Business associates: Understanding the true risks

Aug. 22, 2014

New Health Insurance Portability and Accountability Act (HIPAA) rules put in place to safeguard patient data are putting hospitals’ business associate relationships and policies front and center. The stepped-up regulations greatly expand the number of vendors that fall into the business associate (BA) category, and all agreements between hospitals and BAs must be in compliance with the new rules by September 22, 2014.

In truth, however, the rules are not the central reason hospitals should be concerned about how their BAs handle patient data. Equally important is the fact that BA data breaches are high-impact, high-probability events that can dramatically affect a hospital’s reputation as a trusted provider.

Breaches are also expensive, costing an average $316 per patient record, according to the Ponemon Institute (“2014 Cost of Data Breach Study: Global Analysis”). The penalties for HIPAA violations can be steep, with fines ranging from $100 to $50,000 per violation. For example, New York Presbyterian Hospital and Columbia University recently agreed to a $4.8 million settlement with the U.S. Department of Health & Human Services (HHS) Office for Civil Rights (OCR) for a breach that caused the protected health information of 6,800 individuals to be publically accessible via Internet search engines.

Hospitals are also on the hook for costs associated with not attaining Meaningful Use Stage 1, which requires them to have strong data security policies and procedures in place to oversee BA vendors (Core Measure 15). AIS Health reports that the Centers for Medicare & Medicaid Services (CMS) is taking an all-or-nothing approach – hospitals must return their entire Meaningful Use incentive payment if an audit turns up even a minor error in a core measure (“CMS Recoups All Meaningful Use Money From Providers if Audits Turn Up Errors,” Nina Youngstrom, September 9, 2013).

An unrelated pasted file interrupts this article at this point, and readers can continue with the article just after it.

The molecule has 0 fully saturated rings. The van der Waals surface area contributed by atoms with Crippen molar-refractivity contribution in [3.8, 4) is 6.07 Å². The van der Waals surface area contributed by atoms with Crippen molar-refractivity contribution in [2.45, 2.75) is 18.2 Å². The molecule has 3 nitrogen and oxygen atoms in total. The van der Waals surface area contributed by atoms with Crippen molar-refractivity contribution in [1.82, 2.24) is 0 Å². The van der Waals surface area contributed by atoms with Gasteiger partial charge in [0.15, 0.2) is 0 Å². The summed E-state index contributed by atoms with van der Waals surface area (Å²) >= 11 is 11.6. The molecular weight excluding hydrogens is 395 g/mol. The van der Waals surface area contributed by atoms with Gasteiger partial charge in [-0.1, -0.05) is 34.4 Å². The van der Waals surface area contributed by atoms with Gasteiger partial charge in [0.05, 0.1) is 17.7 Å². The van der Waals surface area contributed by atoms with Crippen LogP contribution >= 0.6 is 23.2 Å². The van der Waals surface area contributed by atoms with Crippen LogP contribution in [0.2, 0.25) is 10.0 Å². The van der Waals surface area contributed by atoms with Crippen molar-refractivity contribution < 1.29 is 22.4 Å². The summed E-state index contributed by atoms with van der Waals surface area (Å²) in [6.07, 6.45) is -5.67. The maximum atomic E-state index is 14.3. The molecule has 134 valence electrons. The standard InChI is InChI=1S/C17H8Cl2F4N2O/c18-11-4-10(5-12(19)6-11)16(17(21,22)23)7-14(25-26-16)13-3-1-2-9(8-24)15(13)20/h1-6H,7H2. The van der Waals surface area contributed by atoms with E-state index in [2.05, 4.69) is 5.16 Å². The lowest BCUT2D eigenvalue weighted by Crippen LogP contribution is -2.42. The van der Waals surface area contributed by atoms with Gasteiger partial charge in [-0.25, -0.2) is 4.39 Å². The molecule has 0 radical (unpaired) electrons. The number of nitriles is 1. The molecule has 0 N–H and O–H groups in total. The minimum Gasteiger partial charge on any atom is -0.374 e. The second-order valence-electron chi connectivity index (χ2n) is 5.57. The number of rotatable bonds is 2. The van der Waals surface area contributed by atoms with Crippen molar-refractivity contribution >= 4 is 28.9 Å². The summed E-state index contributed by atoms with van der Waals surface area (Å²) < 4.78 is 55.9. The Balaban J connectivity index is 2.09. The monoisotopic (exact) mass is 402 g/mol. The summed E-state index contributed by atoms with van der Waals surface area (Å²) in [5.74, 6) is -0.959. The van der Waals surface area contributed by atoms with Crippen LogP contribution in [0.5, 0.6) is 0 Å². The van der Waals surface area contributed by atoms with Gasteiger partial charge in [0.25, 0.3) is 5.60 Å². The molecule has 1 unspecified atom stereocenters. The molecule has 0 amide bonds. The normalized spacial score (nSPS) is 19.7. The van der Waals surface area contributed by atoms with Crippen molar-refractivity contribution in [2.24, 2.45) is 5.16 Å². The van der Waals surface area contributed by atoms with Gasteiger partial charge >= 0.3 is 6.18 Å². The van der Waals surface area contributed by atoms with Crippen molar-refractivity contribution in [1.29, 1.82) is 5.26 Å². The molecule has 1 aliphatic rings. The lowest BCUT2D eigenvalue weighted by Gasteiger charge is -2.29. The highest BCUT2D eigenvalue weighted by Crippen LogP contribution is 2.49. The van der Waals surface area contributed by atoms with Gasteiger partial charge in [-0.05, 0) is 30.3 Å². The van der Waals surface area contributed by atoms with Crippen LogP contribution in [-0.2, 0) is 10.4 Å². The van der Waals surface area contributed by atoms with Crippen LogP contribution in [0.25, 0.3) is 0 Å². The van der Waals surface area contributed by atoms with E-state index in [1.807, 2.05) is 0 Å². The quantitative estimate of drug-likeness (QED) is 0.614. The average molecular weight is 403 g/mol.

Gary Johnson, Chief Marketing Officer, Vendormate

Tracking breaches

The OCR tracks all reported patient data breaches, both accidental and malicious. This year, for instance, more than 931 breaches involving more than 500 patients already have been posted, affecting more than 31 million patients overall. OCR does not always indicate BA involvement, so the numbers vary.

A significant percentage – around 35 percent – of BA breaches involve theft, in part because health records are attractive to identity thieves. An April 2014 report from the FBI’s Cyber Division said cyber criminals regularly sell partial EHRs for $50 each on the black market, compared to $1 each for stolen social security numbers or credit card numbers. Nor are attacks on healthcare systems likely to abate. The report predicts that lax cyber-security standards, the mandatory transition to EHRs and the high financial payout for medical records will likely lead to an increase in cyber intrusions.

Hospitals earn low marks in pilot audit

The Health Information Technology for Economic and Clinical Health Act (HITECH) requires periodic audits of providers and business associates. In April 2013, OCR released the findings of its 2011 pilot audit program, which measured the efforts of 115 covered entities. 

OCR found that most evaluated entities did not meet HIPAA standards for breach notification, privacy and security. It found that two-thirds failed to perform a comprehensive, accurate security risk assessment and that the most common cause of noncompliance was ignorance of the requirement.

Many experts predict that the next round of audits will focus on timely and thorough security risk assessments, effective and ongoing risk mitigation plans, breach notification procedures, encryption, training, and policies and procedures. 

“What typically happens is you sign on a new vendor and get the BA agreement [BAA] signed. But then a year goes by, and they fail to keep their documentation up to date and no one realizes it,” says Jane Girling, Assistant Vice President of Corporate Materials Management of CentraState Hospital in Freehold, NJ. “For us, it’s been critical to tie our vendor and managed care contract requirements to the compliance piece.”

Without at least partial automation of the process, getting these policies in place can be overwhelming. “The Deficit Reduction Act is being very stringently administered in New Jersey, so I had to get notices out to vendors concerning state and federal compliance laws on an annual basis, which would have been a total nightmare without a vendor management system. Now, that system is helping us with BAA audits,” says Alice Guttler, Sr. Vice President & Corporate Counsel at CentraState.